Greg Moore’s 3.2-litre Porsche 356 Speedster replica
Replicas based on non-factory chassis have always been controversial, but given the iconic 356 Speedster is out of reach for many of us, the next best thing is a facsimile of the real deal. Despite owning a genuine 356, Greg Moore has created his own very special take on the Speedster concept...
SPEEDSTER STIR-UP 356 AMERICA ROADSTER
Words Johnny Tipler
Photography Dan Sherwood
Greg Moore’s 3.2-litre Porsche 356 Speedster replica
Speedster! It’s such an evocative word, colonised by Porsche back in late 1954, when it introduced the sporting version of the 356, beloved of amateur racers, including Steve McQueen. Given the values of vintage Porsches, especially rarities like this, it’s no surprise a number of enterprising manufacturers have come up with replicas. This is what we have here, based on a 356 Speedster copy produced by Speedster Clinic. More on this in a minute. First, let’s see what all the fuss was about.
Travelling right back in time, we see the Speedster epithet was first coined in 1913 by the Detroit Cyclecar Company, then by Studebaker in the 1920s and Auburn in 1935. Perhaps it’s surprising, given the simplicity of the etymology, more manufacturers haven’t bagged the name for themselves? After all, the more generic ‘roadster’ label is way less evocative of high performance. More recently, Vauxhall’s excellent, mid-engined, Lotus Elise-based VX220 (launched in July 2000) was branded as the Opel Speedster for sale in Germany, but that’s yer lot.
Speedsters of the Porsche persuasion ooze style, grace and charm, suggesting greater alacrity than the standard car, and they say a lot more about the owner’s character than does the regular design. There’s an aerodynamic purpose too, as well as a stylistic marker — the Speedster windscreen header rail is slanted more acutely and several wind-cheating inches lower than normal. It’s designed to be completely removable for competition use, when a flyscreen (and goggles) might be substituted. You don’t want bugs or stones in your face! The 356 Speedster did have a hood, albeit oldfashioned apparatus consisting of a short pull-up canopy and rudimentary frame, rather like that of a pram. It’s no bad thing, then, that our subject car has a thoroughly practical and easily detachable hard-top.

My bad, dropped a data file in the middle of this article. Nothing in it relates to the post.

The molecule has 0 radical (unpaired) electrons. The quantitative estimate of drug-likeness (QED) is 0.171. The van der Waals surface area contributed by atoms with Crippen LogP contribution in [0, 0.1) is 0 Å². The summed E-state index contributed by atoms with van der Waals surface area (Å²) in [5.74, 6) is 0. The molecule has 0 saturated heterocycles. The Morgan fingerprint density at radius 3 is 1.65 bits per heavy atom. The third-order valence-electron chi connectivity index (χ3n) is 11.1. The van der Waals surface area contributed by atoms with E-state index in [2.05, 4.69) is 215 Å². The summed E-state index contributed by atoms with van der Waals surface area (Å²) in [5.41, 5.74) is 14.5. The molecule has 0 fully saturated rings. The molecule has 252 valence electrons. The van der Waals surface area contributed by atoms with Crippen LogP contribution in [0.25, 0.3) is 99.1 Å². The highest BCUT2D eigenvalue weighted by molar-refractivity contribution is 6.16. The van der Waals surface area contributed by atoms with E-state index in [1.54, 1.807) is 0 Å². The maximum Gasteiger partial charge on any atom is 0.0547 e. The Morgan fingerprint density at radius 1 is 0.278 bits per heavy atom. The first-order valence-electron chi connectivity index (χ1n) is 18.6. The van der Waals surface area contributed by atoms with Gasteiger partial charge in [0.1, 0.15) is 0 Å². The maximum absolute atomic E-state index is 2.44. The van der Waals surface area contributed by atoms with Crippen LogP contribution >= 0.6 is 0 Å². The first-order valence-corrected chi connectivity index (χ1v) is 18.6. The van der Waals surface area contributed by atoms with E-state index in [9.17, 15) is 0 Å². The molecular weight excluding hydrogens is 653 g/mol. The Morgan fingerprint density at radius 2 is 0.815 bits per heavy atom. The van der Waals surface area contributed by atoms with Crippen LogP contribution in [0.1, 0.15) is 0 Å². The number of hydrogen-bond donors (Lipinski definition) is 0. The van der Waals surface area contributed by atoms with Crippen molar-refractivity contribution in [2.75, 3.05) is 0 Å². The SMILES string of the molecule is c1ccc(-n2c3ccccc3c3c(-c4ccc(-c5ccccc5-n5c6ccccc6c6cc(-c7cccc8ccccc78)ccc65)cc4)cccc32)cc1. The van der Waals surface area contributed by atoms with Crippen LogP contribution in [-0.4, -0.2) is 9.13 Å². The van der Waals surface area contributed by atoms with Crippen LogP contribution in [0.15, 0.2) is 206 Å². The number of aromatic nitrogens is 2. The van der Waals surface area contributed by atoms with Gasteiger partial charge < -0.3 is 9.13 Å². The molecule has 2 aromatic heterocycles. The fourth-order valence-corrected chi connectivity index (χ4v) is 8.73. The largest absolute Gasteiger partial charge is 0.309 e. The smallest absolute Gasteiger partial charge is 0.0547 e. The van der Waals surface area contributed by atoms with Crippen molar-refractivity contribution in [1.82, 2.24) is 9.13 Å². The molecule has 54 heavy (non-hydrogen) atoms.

Porsche produced five incarnations of the Speedster. One based on the 356, like the replica we have here, one on the Carrera 3.2 (featured earlier in this issue of Classic Porsche), another one the 964, a follow-up based on the 997 platform and, in advance of the 2019 model year, 1,498 examples of the 991 Speedster.
The original Speedster was the idea of New York based Porsche concessionaire Max Hoffmann, who persuaded Porsche to try a raw, no-frills version of the 356 with minimal roof and priced under three thousand dollars. The car was a hit with Californian hipsters, of whom James Dean was one, Roy Orbison another. Earlier, in 1951, Hoffman had also encouraged Ferry Porsche to produce a short run of the Type 540 America Roadster (also documented earlier in this magazine), based on a handful of curvaceous aluminium shells made by Heuer- Glaser coachworks. Despite costing $4,600, these droptops sold at a loss and broke the bodybuilder. Hoffman’s full order book was nevertheless an incentive for Porsche to provide him with the sportscar he advocated, and out came the spartan Speedster, built by Reutter.